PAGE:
Last week, I joined a community conversation organized by the United Way of the Bay Area. It was one of five forums in my region, of more than 100 gatherings in 30 cities across the country this spring. These events are bringing together local leaders, youth, and citizens to map out a plan to help young people find paths to economic independence.
For the San Francisco Bay Area, last week's forum was a time to listen, share experiences, and discuss how all can contribute to a sustained community-wide effort to help young people make informed decisions about their future.
Coming out of the dialogue, I am inspired and energized by the creative ideas and preliminary commitments that are beginning to take shape. As partners raised their hands, it was proof that this community cares and I expect many exciting announcements in the coming weeks that have the potential to connect Opportunity Youth with the employment-related experiences they need to create a secure life for themselves and their families.
What moved me most was that the companies around the table “get it.” Regardless of what they produce or the service they provide – or how much exposure they have had to disconnected youth – each understands that every young person is an “Opportunity Youth” with the potential to strengthen our economy with skills and leadership.
Most employers fully admitted to having very little experience helping at-risk youth as a career mentor. They are not currently hiring young people, especially those who lack education or skills – and don't know how to start. But the fact that they came to the table as leaders and engaged on this issue was monumental.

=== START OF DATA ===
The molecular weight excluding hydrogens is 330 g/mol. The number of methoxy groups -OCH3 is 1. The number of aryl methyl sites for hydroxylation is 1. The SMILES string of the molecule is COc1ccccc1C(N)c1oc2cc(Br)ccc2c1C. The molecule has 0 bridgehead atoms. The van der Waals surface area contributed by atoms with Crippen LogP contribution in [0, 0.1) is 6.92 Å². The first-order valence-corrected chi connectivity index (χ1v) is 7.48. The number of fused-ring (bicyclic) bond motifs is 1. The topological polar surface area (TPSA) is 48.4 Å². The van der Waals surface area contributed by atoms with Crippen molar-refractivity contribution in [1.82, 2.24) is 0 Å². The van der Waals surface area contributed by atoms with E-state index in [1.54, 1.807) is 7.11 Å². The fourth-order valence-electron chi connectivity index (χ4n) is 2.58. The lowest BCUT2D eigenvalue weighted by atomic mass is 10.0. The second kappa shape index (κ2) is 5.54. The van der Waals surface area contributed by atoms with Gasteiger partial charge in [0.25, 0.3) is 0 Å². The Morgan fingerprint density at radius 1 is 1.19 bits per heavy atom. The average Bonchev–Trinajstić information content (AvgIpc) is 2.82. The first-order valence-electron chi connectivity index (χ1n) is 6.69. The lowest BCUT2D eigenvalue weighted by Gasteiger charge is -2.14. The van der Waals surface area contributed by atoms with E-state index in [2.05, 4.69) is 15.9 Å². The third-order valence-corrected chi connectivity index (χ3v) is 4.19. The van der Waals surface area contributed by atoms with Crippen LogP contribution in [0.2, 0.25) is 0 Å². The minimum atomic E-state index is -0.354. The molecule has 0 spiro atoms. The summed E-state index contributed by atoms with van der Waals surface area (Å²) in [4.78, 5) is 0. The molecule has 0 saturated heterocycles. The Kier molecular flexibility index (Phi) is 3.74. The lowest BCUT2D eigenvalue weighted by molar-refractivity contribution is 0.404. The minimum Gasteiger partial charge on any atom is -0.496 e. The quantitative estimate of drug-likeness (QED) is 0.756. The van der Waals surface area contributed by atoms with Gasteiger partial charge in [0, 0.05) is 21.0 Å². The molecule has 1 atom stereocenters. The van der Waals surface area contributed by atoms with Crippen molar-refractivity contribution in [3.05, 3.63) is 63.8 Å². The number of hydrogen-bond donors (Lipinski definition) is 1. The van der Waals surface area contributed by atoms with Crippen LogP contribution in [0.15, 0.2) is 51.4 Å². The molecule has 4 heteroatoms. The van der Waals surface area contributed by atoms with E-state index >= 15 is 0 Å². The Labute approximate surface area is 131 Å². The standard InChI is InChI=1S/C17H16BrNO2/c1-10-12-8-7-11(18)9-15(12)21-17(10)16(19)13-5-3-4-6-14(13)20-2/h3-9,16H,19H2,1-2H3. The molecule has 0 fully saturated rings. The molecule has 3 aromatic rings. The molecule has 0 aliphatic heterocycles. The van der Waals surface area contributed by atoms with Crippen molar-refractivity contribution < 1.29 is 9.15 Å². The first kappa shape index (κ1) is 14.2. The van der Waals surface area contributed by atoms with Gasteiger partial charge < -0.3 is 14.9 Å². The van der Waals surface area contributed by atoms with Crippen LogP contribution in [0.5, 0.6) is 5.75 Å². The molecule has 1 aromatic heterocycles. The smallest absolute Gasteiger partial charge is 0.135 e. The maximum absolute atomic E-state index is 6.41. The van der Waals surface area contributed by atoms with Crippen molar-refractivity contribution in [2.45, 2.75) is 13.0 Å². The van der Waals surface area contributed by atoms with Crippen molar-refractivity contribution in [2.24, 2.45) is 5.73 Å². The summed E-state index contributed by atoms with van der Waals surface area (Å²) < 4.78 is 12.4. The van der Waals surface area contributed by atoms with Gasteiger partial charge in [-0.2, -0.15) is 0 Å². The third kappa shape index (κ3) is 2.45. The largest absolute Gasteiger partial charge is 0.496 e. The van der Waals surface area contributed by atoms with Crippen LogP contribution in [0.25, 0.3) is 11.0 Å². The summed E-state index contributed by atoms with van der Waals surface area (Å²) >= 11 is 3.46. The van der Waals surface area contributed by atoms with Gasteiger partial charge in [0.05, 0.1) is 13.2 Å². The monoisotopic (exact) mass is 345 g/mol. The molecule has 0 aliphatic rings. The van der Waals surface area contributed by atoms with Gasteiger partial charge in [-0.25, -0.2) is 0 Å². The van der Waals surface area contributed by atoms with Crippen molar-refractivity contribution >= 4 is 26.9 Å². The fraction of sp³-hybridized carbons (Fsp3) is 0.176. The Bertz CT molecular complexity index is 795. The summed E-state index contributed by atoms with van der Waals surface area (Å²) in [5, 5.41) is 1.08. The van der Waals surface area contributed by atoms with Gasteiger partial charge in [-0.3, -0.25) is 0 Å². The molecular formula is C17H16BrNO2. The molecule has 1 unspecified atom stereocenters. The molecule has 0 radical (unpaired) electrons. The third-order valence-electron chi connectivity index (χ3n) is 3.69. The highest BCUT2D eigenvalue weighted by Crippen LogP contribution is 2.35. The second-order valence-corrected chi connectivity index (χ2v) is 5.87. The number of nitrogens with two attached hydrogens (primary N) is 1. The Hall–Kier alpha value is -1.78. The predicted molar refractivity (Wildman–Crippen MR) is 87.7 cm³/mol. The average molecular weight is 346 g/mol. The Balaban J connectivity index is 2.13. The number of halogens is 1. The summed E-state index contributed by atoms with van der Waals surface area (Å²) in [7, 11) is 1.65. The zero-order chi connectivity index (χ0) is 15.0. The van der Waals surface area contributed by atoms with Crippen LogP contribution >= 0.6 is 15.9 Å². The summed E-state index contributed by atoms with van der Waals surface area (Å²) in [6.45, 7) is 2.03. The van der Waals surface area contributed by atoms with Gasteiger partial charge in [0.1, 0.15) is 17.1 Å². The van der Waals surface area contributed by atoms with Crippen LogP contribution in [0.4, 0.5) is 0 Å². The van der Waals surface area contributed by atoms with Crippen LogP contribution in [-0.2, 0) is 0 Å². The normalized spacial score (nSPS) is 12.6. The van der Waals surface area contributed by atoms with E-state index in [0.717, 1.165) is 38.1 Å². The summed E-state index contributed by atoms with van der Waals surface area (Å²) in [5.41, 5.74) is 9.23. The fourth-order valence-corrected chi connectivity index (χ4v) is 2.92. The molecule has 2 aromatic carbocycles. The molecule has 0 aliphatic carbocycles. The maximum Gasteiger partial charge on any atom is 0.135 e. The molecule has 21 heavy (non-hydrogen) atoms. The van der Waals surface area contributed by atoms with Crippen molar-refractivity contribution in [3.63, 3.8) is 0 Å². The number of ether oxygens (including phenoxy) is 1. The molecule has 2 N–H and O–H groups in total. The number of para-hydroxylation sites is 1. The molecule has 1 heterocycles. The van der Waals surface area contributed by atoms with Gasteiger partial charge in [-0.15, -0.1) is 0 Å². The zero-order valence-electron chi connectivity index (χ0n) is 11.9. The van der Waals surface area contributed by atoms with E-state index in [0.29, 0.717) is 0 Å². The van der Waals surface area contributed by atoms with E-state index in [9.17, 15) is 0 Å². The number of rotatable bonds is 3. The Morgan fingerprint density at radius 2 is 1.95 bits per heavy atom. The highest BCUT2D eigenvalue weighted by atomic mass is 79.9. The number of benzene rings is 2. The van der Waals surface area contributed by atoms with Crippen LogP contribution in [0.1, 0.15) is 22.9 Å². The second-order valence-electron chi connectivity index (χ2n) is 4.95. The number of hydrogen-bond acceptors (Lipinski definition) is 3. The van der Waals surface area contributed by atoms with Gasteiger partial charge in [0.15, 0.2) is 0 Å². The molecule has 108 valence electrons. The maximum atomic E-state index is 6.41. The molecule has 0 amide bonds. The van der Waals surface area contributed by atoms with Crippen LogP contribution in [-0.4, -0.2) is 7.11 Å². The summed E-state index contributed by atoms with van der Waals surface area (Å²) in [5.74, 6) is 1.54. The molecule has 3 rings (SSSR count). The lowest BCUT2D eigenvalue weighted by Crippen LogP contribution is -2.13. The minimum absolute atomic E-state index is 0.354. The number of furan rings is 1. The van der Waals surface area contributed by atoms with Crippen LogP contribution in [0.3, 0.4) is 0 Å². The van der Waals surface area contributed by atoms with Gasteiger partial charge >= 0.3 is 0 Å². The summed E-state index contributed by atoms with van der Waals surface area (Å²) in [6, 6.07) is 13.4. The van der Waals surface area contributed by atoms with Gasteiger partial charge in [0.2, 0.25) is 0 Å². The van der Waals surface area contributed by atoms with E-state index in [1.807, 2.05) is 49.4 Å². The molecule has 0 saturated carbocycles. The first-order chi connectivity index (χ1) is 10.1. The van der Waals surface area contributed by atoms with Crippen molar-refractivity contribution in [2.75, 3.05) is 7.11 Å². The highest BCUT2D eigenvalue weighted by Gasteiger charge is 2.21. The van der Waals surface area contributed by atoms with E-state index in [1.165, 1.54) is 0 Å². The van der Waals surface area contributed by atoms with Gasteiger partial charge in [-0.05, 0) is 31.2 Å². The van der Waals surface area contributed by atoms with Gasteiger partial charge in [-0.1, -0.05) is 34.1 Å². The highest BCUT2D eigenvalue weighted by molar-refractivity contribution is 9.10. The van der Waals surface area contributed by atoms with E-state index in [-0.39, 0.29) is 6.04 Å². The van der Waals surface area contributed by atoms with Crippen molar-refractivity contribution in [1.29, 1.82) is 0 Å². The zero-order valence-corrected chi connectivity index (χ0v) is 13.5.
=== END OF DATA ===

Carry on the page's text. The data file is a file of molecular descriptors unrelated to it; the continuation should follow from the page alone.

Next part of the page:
I have a different perspective as my company, Revolution Foods, has employed a number of disconnected youth. I've come to understand the unique challenges associated with helping young people transition into a job with little real-world work experience. Community partners were there from the start to help with the “heavy lift.” From screening applications, to employee coaching and retention support, we never felt like we were working alone.
Today, I believe Revolution Foods has a successful youth employment program. Every day, I see the value that an entry-level job or internship can have in shaping our youth and their work ethic, confidence, and ability to take on responsibility. An opportunity like this can help them begin to shape their career and see the possibility of a different life.
In the Bay Area, we have a strong foundation in the United Way's MatchBridge program to help all young people find a place in our workforce – and a robust network of supports to help all employers jump start their youth training programs. Young people are also stepping up to “own” this issue and I can feel the growing momentum in our communities through the work of the Corporation for National and Community Service (CNCS), the White House Council for Community Solutions, and United Way.
The President's commitment to this issue and challenge to the nation is clear: Everyone has a role to play in creating opportunities for young people. On the Council, we know that listening to the perspectives of youth and communities and sharing what we're hearing will be essential for finding authentic and effective solutions.
Kristin Richmond currently serves as co-founder and Chief Executive Officer of Revolution Foods. Ms. Richmond founded Revolution Foods in 2005 in order to serve healthy meals and offer nutrition education to low income students. She serves as a member of the White House Council for Community Solutions.